The International Air Transport Association says the growth in passenger and airfreight traffic, robust at the beginning of 2008, has dropped dramatically in recent months and now pose a threat to airlines as much as soaring fuel prices earlier this year.
IATA, which represents some 230 airlines comprising 93% of scheduled international air traffic, blamed the fall-off on the global financial crisis and consequent change in economic climate.
The global airline body in a press release issued from Hanoi in Vietnam, says international passenger demand growth slowed to 1.3%, “following disappointing growth of 1.9% in July.”
IATA added that passenger load factors fell to 79.2% “a sharp drop-off from the 81% recorded during the same period last year as capacity growth outpaced demand.”
International freight traffic saw its third consecutive month of contraction with a 2.7% decline following drops of 1.9% in July and 0.8% in June.
IATA Director General and CEO Giovanni Bisignani says passenger traffic grew by 5.4% in the first half of the year. “That slowed to 1.9% in July and 1.3% in August. The contrast between the first half of the year and the last two months is stark,” he says.
“The slowdown has been so sudden that airlines can`t adjust capacity quickly enough. While the drop in the oil price is welcome relief on the cost side, fuel remains 30% higher than a year ago. And with traffic growth continuing to decline, the industry is still heading for a US$5.2 billion loss this year.”
Air freight has also declined over for the past three months, Bisignani says, led by Asia Pacific carriers that posted a 6.5% decline in July and a 6.8% decline in August.
“Airlines carry 35% by value of the goods traded internationally. The three-month decline—led by weakness in Asia-Pacific markets—is a clear indication that global trade is slowing down. This shows that the impact of the financial crisis is broad geographically and will worsen before it gets better,” warns Bisignani.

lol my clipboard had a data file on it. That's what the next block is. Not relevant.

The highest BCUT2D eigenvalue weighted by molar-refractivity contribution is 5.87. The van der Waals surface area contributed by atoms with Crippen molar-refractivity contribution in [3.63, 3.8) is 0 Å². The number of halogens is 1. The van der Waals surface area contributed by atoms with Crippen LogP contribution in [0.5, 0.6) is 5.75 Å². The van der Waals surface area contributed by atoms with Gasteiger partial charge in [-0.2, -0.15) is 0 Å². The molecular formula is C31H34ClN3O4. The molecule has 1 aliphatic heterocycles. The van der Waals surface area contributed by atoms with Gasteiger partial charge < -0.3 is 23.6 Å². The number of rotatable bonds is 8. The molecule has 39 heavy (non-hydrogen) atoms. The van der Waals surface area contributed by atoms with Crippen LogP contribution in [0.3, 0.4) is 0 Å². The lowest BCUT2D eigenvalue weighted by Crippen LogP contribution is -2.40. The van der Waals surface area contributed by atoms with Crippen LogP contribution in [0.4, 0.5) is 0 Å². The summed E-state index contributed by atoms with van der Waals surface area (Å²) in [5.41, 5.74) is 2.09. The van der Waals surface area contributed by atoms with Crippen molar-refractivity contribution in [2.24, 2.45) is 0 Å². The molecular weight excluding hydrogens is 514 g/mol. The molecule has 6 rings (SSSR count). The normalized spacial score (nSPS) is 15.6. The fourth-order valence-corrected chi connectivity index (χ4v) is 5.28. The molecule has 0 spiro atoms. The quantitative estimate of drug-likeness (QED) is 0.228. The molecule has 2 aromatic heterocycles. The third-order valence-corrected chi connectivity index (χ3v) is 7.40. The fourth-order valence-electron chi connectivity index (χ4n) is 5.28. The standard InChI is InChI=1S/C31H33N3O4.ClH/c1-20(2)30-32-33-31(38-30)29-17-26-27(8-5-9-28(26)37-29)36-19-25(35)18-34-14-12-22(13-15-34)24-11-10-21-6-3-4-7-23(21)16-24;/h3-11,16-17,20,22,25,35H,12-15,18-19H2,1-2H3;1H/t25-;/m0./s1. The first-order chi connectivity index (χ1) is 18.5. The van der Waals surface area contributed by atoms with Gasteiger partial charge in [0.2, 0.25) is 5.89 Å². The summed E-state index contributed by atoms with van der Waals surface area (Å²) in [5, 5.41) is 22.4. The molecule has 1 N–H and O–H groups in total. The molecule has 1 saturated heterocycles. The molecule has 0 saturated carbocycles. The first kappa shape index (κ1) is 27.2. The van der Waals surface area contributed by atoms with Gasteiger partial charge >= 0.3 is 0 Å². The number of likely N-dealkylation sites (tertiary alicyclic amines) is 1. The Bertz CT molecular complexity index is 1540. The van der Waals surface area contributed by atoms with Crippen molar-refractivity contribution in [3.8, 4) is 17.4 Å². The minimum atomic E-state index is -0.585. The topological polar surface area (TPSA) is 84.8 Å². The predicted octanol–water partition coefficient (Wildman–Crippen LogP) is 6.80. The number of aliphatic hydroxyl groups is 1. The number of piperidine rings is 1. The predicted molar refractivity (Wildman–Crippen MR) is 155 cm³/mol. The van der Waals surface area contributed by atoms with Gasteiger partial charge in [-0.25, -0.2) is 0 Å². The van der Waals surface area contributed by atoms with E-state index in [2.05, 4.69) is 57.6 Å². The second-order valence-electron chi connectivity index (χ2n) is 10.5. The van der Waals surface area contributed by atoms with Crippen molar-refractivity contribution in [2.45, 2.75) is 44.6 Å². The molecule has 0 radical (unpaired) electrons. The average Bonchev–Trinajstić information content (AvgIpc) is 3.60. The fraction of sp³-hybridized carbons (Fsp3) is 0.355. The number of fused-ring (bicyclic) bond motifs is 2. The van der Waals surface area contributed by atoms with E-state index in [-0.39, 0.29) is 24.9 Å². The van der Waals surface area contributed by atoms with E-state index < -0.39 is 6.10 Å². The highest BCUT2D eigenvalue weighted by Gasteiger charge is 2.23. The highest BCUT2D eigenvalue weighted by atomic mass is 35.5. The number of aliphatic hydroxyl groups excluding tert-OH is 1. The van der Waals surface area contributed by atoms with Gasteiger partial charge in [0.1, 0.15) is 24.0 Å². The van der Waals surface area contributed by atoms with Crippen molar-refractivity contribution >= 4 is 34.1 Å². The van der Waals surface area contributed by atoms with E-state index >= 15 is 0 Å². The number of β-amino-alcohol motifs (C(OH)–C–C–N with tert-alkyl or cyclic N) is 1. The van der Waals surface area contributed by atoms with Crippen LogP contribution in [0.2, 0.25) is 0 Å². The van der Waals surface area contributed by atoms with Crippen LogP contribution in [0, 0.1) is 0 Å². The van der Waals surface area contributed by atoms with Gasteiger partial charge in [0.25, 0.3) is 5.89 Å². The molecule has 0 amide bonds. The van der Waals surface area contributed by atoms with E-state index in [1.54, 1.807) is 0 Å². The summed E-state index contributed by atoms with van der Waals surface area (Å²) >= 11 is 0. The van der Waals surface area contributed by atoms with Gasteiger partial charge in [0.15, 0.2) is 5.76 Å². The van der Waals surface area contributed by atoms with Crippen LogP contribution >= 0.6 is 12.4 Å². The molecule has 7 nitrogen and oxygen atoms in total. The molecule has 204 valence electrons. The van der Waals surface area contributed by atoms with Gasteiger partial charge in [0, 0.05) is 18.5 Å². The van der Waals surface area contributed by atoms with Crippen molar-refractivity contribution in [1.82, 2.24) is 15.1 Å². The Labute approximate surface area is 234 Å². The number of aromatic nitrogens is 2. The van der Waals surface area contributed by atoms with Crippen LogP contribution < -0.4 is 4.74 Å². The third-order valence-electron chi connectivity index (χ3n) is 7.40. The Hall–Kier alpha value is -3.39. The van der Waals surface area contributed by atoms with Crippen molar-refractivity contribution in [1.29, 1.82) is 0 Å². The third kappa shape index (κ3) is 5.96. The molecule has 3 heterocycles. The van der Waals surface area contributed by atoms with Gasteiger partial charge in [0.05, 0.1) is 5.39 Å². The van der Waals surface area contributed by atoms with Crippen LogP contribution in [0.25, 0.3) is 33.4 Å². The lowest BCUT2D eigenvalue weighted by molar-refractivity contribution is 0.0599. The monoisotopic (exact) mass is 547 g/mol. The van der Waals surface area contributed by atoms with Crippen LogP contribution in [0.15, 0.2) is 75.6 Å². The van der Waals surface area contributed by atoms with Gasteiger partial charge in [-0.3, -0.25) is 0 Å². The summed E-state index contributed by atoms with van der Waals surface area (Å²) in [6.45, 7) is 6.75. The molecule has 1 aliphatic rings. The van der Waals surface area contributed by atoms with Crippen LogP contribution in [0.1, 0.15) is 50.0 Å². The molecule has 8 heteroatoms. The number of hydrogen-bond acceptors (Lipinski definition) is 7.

IATA notes a sharp fall in traffic for Africa (-5%) as well for the second month running, “which is in contrast with the relatively robust travel markets within the continent and to some major markets.
“Within Africa travel was expanding by 9.8% in July and in double figures to the Middle East, although markets to Europe and the Far East were falling. African airlines appear to be continuing to lose overall market share,” the airline body warns.
Bisignani, who has been warning for most of the last year that the airline industry faces an existential emergency, says that crisis is now “deepening and no region is immune”.
He cautions that urgent measures are needed to keep airlines flying – “from taxation to charges and operational efficiencies, all areas impacting the business must be examined for ways to reduce costs and drive efficiencies. It`s a matter of survival.”
Bisignani is urging countries to follow Brazil`s example, where President Luis Lula da Silva has approved the removal of a fuel tax on international flights. “After a two-year campaign, this is great news and the US$411 million savings over the next four years could not be better timed,” Bisignani says.
“The challenge is for other governments to follow Brazil`s example, conform with global standards and free the industry of crazy taxation.”